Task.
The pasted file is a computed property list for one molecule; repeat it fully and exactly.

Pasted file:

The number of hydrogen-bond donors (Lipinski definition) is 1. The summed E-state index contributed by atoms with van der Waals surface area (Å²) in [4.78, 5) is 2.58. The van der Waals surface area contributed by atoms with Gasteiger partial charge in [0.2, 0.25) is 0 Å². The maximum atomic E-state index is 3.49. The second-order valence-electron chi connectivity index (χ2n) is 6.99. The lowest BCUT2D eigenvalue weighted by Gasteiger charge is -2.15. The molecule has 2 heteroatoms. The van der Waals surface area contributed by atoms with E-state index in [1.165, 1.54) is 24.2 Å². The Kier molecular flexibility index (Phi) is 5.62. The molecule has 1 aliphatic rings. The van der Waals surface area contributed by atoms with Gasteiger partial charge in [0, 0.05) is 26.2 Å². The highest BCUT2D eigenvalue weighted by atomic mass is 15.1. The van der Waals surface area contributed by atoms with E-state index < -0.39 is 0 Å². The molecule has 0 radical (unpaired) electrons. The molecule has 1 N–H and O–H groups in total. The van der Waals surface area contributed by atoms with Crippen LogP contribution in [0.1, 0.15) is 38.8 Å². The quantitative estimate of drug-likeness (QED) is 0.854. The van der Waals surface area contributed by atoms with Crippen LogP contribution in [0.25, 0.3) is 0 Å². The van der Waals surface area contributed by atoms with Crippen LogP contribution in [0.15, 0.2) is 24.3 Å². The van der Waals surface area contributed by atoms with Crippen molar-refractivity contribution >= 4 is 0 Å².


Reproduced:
The number of hydrogen-bond donors (Lipinski definition) is 1. The summed E-state index contributed by atoms with van der Waals surface area (Å²) in [4.78, 5) is 2.58. The van der Waals surface area contributed by atoms with Gasteiger partial charge in [0.2, 0.25) is 0 Å². The maximum atomic E-state index is 3.49. The second-order valence-electron chi connectivity index (χ2n) is 6.99. The lowest BCUT2D eigenvalue weighted by Gasteiger charge is -2.15. The molecule has 2 heteroatoms. The van der Waals surface area contributed by atoms with E-state index in [1.165, 1.54) is 24.2 Å². The Kier molecular flexibility index (Phi) is 5.62. The molecule has 1 aliphatic rings. The van der Waals surface area contributed by atoms with Gasteiger partial charge in [0, 0.05) is 26.2 Å². The highest BCUT2D eigenvalue weighted by atomic mass is 15.1. The van der Waals surface area contributed by atoms with E-state index < -0.39 is 0 Å². The molecule has 0 radical (unpaired) electrons. The molecule has 1 N–H and O–H groups in total. The van der Waals surface area contributed by atoms with Crippen LogP contribution in [0.1, 0.15) is 38.8 Å². The quantitative estimate of drug-likeness (QED) is 0.854. The van der Waals surface area contributed by atoms with Crippen LogP contribution in [0.25, 0.3) is 0 Å². The van der Waals surface area contributed by atoms with Crippen LogP contribution in [0.15, 0.2) is 24.3 Å². The van der Waals surface area contributed by atoms with Crippen molar-refractivity contribution >= 4 is 0 Å².